Zoë Kravitz Talks Acne Struggles, Tattoos And Big Little Lies

Photo: Jared Siskin/Getty Images.
Every human being has a genetic predisposition for something. For some of us, it's acne. For others, it's anxiety. But for Zoë Kravitz, it's being inherently cool.
Just because Zoë is the daughter of Lisa Bonet, our TV style icon through the decades, and four-time Grammy Award winner Lenny Kravitz doesn't mean she's ever relied on her lineage to gain influence. In fact, she's earned that all on her own as the lead singer of her own band, Lolawolf, and by starring in HBO's hit series Big Little Lies and in the upcoming sequel Fantastic Beasts: The Crimes of Grindelwald. On top of all that, the 29-year-old actress was recently named the face of YSL Beauty's fragrance Black Opium.
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In celebration of the fragrance's newest campaign, we sat down with Kravitz to talk all things beauty — including the return of her braids, her makeup, and her tattoos. Bonus: She gave us a Big Little Lies teaser that'll hold you over until 2019. Keep reading for what she had to say.
We've heard people love YSL's Black Opium so much because it's one of those get-you-laid scents, but why do you think it's so iconic?
"Wow. It is a sexy smell. I'm really picky about smells and perfumes. I feel like balance is something a lot of perfumes are missing. Black Opium is masculine and feminine, it has high and lows, it has musky smells and sweet smells. I also love the way it blends into your skin. It smells like it's apart of you. You want someone to think this is how you smell. I get why people think it's their get-laid scent."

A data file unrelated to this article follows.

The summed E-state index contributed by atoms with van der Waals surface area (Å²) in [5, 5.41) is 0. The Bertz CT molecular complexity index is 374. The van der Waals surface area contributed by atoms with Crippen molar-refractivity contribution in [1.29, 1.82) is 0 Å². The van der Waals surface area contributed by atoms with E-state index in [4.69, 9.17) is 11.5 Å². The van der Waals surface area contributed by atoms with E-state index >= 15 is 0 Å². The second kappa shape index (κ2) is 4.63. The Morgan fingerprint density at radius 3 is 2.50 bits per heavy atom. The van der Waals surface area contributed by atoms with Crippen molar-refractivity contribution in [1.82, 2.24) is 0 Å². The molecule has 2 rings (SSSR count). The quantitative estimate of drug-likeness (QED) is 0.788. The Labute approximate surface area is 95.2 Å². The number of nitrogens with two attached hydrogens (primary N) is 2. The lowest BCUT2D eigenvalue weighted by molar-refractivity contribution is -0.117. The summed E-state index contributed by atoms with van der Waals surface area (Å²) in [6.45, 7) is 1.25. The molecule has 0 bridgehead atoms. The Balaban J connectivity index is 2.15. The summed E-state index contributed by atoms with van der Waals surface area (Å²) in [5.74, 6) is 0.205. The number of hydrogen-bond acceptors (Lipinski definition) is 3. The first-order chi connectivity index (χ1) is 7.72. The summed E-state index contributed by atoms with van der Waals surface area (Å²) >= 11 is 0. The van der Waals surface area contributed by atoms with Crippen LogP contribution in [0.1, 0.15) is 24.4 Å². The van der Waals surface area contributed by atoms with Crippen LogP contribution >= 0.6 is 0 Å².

You once said that makeup is your "war paint" when performing with Lolawolf. Do you still find that to be true?
"Even if it's not going on stage, [war paint] is how you want to be represented. How do you feel today? If you're feeling sexy and vampy, you put on a red lip. It's your war paint. It's who [you are] tonight. Especially as an actor, I'm so easily influenced by my wardrobe and makeup. It really does shift and change my personality in a way."
Is there one makeup product you carry with you at all times?
"Touche Éclat. Everything else is important, but the most important thing is for skin to look dewy and even. I like that it's really sheer. It's more about balancing things out and brightening things up, as opposed to actually covering. If you slept at someone's house and woke up in the morning, that's [the product] you'd want."
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Your braids are officially back! Are you happy about their return?
"I am! It's funny because I got them back in for [Big Little Lies], but they're kind of sticking around. They're so easy. I'm quite lazy with my hair, so once they're done I don't have to do anything."
Do you feel the same way about your short hair?
"The thing about short hair is you have that perfect cut, but then it grows out. I really feel like you blink, and it's like something weird is happening. It's actually more maintenance than I thought it would be. I always think my hair doesn't grow. But then I bleached my hair, and the next day I saw black roots, and I was like, 'No!'"